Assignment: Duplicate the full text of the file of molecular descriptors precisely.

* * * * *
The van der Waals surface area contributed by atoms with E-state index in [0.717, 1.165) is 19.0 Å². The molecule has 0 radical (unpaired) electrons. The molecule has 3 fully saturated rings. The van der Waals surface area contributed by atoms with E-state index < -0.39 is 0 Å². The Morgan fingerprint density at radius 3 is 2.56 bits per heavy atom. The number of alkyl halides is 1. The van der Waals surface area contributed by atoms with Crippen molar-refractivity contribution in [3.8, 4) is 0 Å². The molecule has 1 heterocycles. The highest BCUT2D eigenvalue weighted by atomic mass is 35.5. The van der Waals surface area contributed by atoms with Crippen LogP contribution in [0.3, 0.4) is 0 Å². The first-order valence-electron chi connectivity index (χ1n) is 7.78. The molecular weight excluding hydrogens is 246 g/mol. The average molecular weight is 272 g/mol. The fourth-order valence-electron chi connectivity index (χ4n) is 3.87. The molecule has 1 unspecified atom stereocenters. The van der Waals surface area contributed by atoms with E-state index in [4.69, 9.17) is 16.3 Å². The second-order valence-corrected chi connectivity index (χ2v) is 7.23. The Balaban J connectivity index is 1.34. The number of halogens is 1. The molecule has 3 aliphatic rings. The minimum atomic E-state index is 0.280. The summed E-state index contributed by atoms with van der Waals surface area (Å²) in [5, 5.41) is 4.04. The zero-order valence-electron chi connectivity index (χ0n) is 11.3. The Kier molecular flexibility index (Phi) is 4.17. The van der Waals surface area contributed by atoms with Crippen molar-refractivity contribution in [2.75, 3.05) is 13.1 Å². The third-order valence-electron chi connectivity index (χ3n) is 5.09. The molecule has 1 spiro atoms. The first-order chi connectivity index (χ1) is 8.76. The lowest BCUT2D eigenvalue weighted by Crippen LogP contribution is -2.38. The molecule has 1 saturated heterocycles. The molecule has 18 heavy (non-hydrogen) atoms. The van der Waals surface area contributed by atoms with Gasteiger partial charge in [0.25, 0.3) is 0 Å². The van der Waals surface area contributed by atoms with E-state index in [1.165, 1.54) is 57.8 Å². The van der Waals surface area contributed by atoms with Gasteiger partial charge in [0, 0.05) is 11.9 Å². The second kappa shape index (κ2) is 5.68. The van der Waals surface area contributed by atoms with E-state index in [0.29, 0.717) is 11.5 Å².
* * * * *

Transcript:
The van der Waals surface area contributed by atoms with E-state index in [0.717, 1.165) is 19.0 Å². The molecule has 0 radical (unpaired) electrons. The molecule has 3 fully saturated rings. The van der Waals surface area contributed by atoms with E-state index < -0.39 is 0 Å². The Morgan fingerprint density at radius 3 is 2.56 bits per heavy atom. The number of alkyl halides is 1. The van der Waals surface area contributed by atoms with Crippen molar-refractivity contribution in [3.8, 4) is 0 Å². The molecule has 1 heterocycles. The highest BCUT2D eigenvalue weighted by atomic mass is 35.5. The van der Waals surface area contributed by atoms with Crippen LogP contribution in [0.3, 0.4) is 0 Å². The first-order valence-electron chi connectivity index (χ1n) is 7.78. The molecular weight excluding hydrogens is 246 g/mol. The average molecular weight is 272 g/mol. The fourth-order valence-electron chi connectivity index (χ4n) is 3.87. The molecule has 1 unspecified atom stereocenters. The van der Waals surface area contributed by atoms with E-state index in [4.69, 9.17) is 16.3 Å². The second-order valence-corrected chi connectivity index (χ2v) is 7.23. The Balaban J connectivity index is 1.34. The number of halogens is 1. The molecule has 3 aliphatic rings. The minimum atomic E-state index is 0.280. The summed E-state index contributed by atoms with van der Waals surface area (Å²) in [5, 5.41) is 4.04. The zero-order valence-electron chi connectivity index (χ0n) is 11.3. The Kier molecular flexibility index (Phi) is 4.17. The van der Waals surface area contributed by atoms with Crippen molar-refractivity contribution in [2.75, 3.05) is 13.1 Å². The third-order valence-electron chi connectivity index (χ3n) is 5.09. The molecule has 1 spiro atoms. The first-order chi connectivity index (χ1) is 8.76. The lowest BCUT2D eigenvalue weighted by Crippen LogP contribution is -2.38. The molecule has 1 saturated heterocycles. The molecule has 18 heavy (non-hydrogen) atoms. The van der Waals surface area contributed by atoms with Gasteiger partial charge in [0.25, 0.3) is 0 Å². The van der Waals surface area contributed by atoms with E-state index in [1.165, 1.54) is 57.8 Å². The van der Waals surface area contributed by atoms with Gasteiger partial charge in [0, 0.05) is 11.9 Å². The second kappa shape index (κ2) is 5.68. The van der Waals surface area contributed by atoms with E-state index in [0.29, 0.717) is 11.5 Å².